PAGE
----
The necessity of passive structures in English is debated. There are linguists saying that it should be avoided, and there are linguist saying it shouldn't. This is not the case for Japanese where passive is used in various situations. There are cases which correspond to the English equivalent, but on the other hand there are additional functions of passive verbs. Therefore in the following few chapters I will try to give the reader a short introduction into passive Japanese verb conjugation. In order to make it more understandable I have created a few examples as well.
The passive form of Japanese verbs can be used in various situations
The conjugation rules are not too difficult and can be used without remembering any exceptional cases. However the classification of Japanese verbs is a bit different from the English classification.
Japanese verbs can be divided into three big groups. There are irregular verbs, in a sense that they seem to belong to group number two, however they belong to group number one. The conjugation rules are different for each group. I have already talked about this when explaining the so called “te-form”, where the classification became very handy. Therefore if you are not familiar with that, I highly recommend you to check out my previous article. There is a free online test of Japanese verbs as well which can help you to practice a bit.
All right let's check out the rules. When I introduce a new conjugation rule it will always consist of three parts. This is because Japanese verbs can be classified into these three groups.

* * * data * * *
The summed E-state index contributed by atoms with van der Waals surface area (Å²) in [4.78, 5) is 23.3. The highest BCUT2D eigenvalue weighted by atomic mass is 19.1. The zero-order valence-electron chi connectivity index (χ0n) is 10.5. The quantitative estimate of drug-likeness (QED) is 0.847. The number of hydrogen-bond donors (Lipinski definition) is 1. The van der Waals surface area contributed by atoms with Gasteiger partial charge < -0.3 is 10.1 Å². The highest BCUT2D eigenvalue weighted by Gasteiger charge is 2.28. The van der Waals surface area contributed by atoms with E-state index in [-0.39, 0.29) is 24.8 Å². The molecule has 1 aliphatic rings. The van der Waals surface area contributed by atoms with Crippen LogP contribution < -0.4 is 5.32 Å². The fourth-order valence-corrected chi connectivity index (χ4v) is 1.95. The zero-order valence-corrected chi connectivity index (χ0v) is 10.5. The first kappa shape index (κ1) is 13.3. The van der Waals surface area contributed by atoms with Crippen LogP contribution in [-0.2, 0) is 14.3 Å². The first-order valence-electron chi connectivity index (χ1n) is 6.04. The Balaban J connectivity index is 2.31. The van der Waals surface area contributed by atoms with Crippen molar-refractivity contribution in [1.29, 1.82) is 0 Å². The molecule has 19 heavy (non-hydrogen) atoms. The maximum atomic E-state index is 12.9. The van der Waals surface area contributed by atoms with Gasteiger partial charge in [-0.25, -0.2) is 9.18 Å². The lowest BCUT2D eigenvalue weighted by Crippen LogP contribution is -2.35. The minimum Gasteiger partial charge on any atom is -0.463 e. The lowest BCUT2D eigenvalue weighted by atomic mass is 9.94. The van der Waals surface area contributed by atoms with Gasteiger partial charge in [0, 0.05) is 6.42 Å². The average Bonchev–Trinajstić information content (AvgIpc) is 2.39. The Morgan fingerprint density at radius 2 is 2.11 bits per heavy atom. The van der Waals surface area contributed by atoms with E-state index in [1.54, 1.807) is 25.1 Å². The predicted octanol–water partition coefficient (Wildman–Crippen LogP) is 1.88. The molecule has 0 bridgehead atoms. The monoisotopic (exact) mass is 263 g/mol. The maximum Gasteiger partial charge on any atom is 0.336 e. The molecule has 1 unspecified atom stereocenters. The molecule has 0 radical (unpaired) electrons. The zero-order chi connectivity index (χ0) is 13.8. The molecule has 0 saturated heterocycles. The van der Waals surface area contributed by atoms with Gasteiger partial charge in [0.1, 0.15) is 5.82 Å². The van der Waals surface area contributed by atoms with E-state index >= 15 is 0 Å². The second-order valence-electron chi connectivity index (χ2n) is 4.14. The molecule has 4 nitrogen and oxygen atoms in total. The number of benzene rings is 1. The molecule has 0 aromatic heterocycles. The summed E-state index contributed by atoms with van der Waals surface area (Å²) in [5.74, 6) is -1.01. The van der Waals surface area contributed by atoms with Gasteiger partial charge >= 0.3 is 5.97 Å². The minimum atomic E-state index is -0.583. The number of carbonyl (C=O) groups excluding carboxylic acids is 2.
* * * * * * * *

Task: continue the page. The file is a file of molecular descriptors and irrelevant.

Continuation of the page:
Group number three is fairly easy to remember, because it has only two members, but the conjugation of these two are different from the rest.
The most difficult is probably the conjugation of group number one type verbs. Most of the cases you will need to learn an additional rule that tells you how to change the last hiragana of the verb to get the required form.
And the rules for group number two are usually very straightforward, usually you will just need to remove the last “る” from the verb and then attach some syllables that are required to form the desired structure.
“a” sound equivalents:
Rule for group 2: remove the last hiragana “る” and attach ”られる”
Rule for group 3:
And let’s apply the rules on some of the verbs:
Now let's see an example for the verbs that belong to different groups. These are the cases when passive is used in order to express that the doer of the action is not important or unknown. As such, it could be omitted from the following sentences. While living in Japan, I have realized that passive in Japanese is not used as frequently as in English. If you still want to emphasis the doer of the action, you need to use attach a "に" hiragana.
Finally I will explain you another function of passive Japanese conjugation. The following example can be heard in a restaurant:
If your friend was asking you he or she would ask it in the following way:
You might have realized that when your friend is asking you the question is much shorter compared to the question of the waitress.
This is because when you are in a restaurant, you are a customer. In Japan, and in most of the Asian countries, you are somewhat above your partner（目上の人） when you are using a specific service. Consequently, the waitress must use a formal way of speaking, which is called "sonkeigo（尊敬語）". It would sound very rude, if she was asking the customer in the same way as she was asking a friend and most of the people in Japan would be offended.
As for the explanation and the connection with passive let’s consider the following:
You might have also realized that ”される” has been used by the waitress, instead of ”する” to make the question more polite. As a general rule passive can be used instead of active to express honorific Japanese. Let me give you a few examples for clarification: